In some cases, UTIs can get worse if left untreated.
Infections in the lower urinary tract can get worse if they’re not treated immediately. With antibiotic treatment, cystitis can go away within three days (Li, 2020). An untreated bladder infection can turn into a kidney infection.
Kidney infections tend to be less common but more severe. They can cause high blood pressure, kidney failure, or permanent kidney scars. Renal scarring can make it harder for kidneys to filter as efficiently. If left untreated, pyelonephritis can have severe complications such as (NIDDK, 2017):
- Abscess (collection of pus) formation in the kidney
- Renal papillary necrosis (death of renal cells)
- Acute renal failure
How are UTIs treated?
UTI type dictates the prescribed treatment.
Usually, uncomplicated UTIs respond very well to oral antibiotics. It’s important for healthcare professionals to be mindful of which antimicrobial agent they choose and for patients to complete their prescribed course, as bacteria in the urinary tract can develop resistance to medications. A healthcare provider might choose medications like fosfomycin (brand name Monurol) or nitrofurantoin (brand names Macrobid, Macrodantin, Furadantin) (Tan, 2016; Jancel, 2002).
Treating complicated UTIs depends on the severity of the infection. Treatment management has three goals: management of the abnormality in the urinary tract, antimicrobial therapy, and supportive care when needed. Complicated UTIs are more severe, usually requiring hospitalization. A healthcare provider might choose medications like fluoroquinolones (Tan, 2016).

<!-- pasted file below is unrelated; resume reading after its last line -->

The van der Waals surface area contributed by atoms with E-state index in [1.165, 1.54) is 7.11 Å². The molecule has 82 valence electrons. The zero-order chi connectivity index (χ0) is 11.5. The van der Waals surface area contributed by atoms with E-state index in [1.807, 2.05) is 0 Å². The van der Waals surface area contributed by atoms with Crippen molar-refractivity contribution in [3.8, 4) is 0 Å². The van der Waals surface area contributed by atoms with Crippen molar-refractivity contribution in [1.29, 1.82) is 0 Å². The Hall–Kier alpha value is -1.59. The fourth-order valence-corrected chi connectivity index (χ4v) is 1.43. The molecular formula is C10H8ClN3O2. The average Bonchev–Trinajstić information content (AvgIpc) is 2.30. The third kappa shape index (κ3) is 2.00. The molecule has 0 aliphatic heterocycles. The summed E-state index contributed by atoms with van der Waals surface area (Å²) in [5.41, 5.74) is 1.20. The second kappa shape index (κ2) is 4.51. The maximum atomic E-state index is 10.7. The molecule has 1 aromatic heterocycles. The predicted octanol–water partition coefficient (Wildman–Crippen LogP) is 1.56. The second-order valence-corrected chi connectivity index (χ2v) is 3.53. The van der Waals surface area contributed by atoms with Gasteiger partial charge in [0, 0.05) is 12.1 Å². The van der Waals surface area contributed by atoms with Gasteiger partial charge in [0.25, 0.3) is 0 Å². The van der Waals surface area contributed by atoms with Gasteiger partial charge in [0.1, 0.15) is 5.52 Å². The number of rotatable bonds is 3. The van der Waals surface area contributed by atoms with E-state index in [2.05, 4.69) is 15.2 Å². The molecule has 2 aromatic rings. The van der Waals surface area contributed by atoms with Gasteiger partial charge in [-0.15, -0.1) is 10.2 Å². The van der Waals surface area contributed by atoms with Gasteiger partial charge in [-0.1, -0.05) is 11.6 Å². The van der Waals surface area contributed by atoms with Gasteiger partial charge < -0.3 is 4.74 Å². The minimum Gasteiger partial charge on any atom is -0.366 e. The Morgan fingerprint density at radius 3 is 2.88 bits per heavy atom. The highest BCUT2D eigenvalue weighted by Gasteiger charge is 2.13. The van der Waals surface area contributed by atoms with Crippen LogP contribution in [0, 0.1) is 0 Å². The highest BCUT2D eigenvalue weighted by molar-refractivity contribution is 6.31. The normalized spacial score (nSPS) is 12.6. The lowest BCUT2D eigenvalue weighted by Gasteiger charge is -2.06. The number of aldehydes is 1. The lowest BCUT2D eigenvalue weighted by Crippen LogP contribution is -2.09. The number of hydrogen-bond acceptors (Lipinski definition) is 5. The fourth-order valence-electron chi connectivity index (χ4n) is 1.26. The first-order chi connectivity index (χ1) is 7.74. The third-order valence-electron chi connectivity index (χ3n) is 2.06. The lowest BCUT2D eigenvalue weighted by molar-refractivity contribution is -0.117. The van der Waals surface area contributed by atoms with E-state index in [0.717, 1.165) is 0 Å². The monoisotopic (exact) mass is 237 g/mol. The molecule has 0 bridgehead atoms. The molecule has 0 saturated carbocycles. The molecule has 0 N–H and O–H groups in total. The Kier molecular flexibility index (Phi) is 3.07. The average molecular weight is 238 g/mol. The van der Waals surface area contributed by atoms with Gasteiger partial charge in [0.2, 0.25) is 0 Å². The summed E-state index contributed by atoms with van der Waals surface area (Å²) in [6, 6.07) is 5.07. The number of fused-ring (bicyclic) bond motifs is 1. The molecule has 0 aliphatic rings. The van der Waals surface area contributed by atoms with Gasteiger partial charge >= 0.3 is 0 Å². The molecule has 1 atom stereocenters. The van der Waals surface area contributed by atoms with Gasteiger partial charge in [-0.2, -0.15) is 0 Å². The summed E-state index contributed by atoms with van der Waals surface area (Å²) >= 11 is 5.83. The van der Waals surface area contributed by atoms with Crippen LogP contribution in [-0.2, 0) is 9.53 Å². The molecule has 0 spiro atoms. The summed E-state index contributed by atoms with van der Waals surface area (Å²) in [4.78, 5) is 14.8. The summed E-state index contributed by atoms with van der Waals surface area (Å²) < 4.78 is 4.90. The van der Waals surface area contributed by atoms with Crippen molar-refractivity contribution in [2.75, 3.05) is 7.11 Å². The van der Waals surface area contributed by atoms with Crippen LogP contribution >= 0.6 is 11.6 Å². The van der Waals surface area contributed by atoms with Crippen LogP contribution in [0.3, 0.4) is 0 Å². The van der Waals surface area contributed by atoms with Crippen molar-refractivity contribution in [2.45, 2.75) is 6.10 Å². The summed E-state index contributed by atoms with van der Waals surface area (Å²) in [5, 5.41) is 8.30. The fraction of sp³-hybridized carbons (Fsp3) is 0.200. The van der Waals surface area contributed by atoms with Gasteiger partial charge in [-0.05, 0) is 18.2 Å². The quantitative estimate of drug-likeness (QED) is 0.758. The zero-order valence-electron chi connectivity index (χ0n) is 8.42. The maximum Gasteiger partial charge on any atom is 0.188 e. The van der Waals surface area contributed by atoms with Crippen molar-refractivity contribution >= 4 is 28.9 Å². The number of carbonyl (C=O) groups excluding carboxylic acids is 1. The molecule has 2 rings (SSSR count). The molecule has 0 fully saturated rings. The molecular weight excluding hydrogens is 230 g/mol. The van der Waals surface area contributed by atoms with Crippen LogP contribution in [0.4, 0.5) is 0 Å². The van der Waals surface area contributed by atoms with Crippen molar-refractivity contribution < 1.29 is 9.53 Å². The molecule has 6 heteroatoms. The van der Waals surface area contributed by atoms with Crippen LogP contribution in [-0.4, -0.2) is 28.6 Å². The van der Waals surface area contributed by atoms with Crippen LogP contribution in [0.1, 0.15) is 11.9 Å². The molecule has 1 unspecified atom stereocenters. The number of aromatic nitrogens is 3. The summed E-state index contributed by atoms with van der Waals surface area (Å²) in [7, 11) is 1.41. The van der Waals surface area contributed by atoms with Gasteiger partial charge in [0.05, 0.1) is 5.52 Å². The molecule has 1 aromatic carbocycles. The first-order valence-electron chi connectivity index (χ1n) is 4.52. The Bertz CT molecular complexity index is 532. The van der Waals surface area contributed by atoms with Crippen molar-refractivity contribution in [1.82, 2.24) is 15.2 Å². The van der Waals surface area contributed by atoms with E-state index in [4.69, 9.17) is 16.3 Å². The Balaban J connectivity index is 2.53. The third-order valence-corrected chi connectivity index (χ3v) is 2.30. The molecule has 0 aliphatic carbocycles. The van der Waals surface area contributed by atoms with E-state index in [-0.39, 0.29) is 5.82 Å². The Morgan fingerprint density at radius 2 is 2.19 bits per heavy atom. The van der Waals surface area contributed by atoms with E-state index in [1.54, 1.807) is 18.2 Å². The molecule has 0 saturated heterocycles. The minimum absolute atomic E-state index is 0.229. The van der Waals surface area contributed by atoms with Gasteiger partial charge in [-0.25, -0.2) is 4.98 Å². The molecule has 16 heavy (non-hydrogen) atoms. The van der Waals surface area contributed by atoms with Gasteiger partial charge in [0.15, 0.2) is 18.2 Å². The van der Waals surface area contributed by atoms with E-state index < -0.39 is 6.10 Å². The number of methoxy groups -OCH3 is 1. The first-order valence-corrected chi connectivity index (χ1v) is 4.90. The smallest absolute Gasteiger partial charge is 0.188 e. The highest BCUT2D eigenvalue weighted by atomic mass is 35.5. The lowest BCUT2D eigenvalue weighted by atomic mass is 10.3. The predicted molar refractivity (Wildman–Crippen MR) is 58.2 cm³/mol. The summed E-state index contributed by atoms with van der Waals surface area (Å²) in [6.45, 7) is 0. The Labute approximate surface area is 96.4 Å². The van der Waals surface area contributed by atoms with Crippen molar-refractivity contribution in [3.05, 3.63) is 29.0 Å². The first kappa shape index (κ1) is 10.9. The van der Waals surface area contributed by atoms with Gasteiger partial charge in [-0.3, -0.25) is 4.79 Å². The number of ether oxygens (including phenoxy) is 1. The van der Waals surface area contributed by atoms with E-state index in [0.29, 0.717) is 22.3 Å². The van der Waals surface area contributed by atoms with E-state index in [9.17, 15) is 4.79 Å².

Homeopathic remedies: Do they work?
Some people might be inclined to try to avoid medication side effects by using alternative and at-home solutions.
Cranberry juice is a very popular at-home remedy for UTIs. People believe that cranberries can treat UTIs because the fruit contains a substance that prevents bacteria from sticking on the walls of the bladder and proliferating or colonizing. In a study that focused on a variety of cranberry products, including juice, capsules, and tablets, researchers found that any benefit was insignificant and negligible. Until the active ingredient can be standardized, cranberry products cannot be recommended for actively treating UTIs (Jepson, 2012).
Ultimately, there is currently no research that concludes natural remedies can cure a UTI, and if you have a UTI, you should see a healthcare provider.
- Centers for Disease Control and Prevention. (2019, August 27). Urinary Tract Infection. Retrieved August 01, 2020, from https://www.cdc.gov/antibiotic-use/community/for-patients/common-illnesses/uti.html
- Flores-Mireles, A., Walker, J., Caparon, M., & Hultgren, S. (2015). Urinary tract infections: Epidemiology, mechanisms of infection and treatment options. Nature Review Microbiology, 13(5), 269-284. doi:10.1038/nrmicro3432 https://www.ncbi.nlm.nih.gov/pmc/articles/PMC4457377/